Thursday, May 03, 2007

Hex 09 f9 11 02 9d 74 e3 5b d8 41 56 c5 63 56 88 c0

The hexadecimal number in the title is really quite remarkable. It is a widely distributed example of an AACS "processing key". As noted by Ed Felten on Freedom to Tinker,

"Together with a suitable computer program, the key allows the decryption
of video content on most existing HD-DVD and Blu-ray discs".

The AACS Licensing Authority has been desperately trying to eliminate this string from the Internet, by sending out "cease and desist" letters to websites. Their campaign is doomed to failure, because the key is now so widely available that for every desisting site, there are hundreds more who will post it. See the Digg blog for Kevin Rose's explanation of why they're no longer attempting to suppress the publication of "09 F9 11 02 9D 74 E3 5B D8 41 56 C5 63 56 88 C0".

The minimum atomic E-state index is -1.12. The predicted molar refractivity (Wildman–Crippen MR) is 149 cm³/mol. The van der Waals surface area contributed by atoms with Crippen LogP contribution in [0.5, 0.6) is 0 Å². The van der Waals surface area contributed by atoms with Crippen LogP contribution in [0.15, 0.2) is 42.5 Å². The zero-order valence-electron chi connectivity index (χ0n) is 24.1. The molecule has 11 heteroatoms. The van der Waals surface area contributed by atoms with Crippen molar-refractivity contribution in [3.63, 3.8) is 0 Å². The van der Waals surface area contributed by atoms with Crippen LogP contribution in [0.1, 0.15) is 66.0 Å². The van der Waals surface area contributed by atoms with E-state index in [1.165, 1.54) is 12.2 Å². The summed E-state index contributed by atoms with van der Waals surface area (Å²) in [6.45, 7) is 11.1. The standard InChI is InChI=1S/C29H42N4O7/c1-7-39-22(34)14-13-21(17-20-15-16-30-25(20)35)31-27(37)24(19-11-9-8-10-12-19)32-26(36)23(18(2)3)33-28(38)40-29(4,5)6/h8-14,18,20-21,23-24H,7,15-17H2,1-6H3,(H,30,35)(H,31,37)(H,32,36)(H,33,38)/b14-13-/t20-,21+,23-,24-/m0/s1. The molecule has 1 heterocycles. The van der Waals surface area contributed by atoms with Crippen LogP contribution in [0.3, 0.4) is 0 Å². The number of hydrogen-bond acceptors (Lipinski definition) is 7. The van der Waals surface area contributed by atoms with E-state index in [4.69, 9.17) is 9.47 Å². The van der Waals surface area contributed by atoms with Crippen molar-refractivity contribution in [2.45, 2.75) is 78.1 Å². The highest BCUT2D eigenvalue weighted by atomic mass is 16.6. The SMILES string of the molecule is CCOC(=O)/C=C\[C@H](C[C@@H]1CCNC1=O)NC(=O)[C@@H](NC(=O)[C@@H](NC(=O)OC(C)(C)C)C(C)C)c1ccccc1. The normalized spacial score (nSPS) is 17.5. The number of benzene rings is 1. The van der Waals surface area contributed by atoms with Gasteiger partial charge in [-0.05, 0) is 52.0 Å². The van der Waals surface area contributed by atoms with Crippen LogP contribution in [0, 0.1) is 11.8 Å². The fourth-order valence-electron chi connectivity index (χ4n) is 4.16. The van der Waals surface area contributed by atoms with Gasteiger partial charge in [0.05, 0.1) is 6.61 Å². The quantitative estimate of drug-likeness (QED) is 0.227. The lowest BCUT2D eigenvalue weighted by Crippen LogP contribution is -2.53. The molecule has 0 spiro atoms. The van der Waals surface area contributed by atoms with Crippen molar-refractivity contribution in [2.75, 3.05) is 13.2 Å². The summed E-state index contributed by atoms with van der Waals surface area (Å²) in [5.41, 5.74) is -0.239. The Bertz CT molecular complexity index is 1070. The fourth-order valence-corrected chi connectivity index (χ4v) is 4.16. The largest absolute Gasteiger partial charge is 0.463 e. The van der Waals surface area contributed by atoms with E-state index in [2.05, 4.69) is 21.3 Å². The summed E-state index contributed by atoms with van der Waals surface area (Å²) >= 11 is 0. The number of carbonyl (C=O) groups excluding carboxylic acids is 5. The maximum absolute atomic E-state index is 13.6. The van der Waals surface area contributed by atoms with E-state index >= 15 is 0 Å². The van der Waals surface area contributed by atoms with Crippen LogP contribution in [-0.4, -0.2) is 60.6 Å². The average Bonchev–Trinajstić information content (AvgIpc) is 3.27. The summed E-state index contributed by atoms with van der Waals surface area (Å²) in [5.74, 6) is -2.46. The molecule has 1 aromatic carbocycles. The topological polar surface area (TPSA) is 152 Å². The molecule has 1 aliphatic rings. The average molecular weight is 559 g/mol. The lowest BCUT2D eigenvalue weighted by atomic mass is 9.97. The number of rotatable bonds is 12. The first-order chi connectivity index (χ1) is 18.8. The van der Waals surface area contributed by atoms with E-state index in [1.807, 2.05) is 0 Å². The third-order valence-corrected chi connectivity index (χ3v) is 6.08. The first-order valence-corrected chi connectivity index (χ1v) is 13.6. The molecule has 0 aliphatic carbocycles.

I don't own a HD-DVD or Blu-Ray player. I own no HD-DVD or Blu-Ray discs. I have no interest in pirating HD movies. I have no need for this key. However I think that it should remain available. DRM has failed as a technology. Using legal antics to prolong the futility of DRM is of no benefit to consumer or copyright holder. The sooner we move on to more sensible models for digital content distribution the better.

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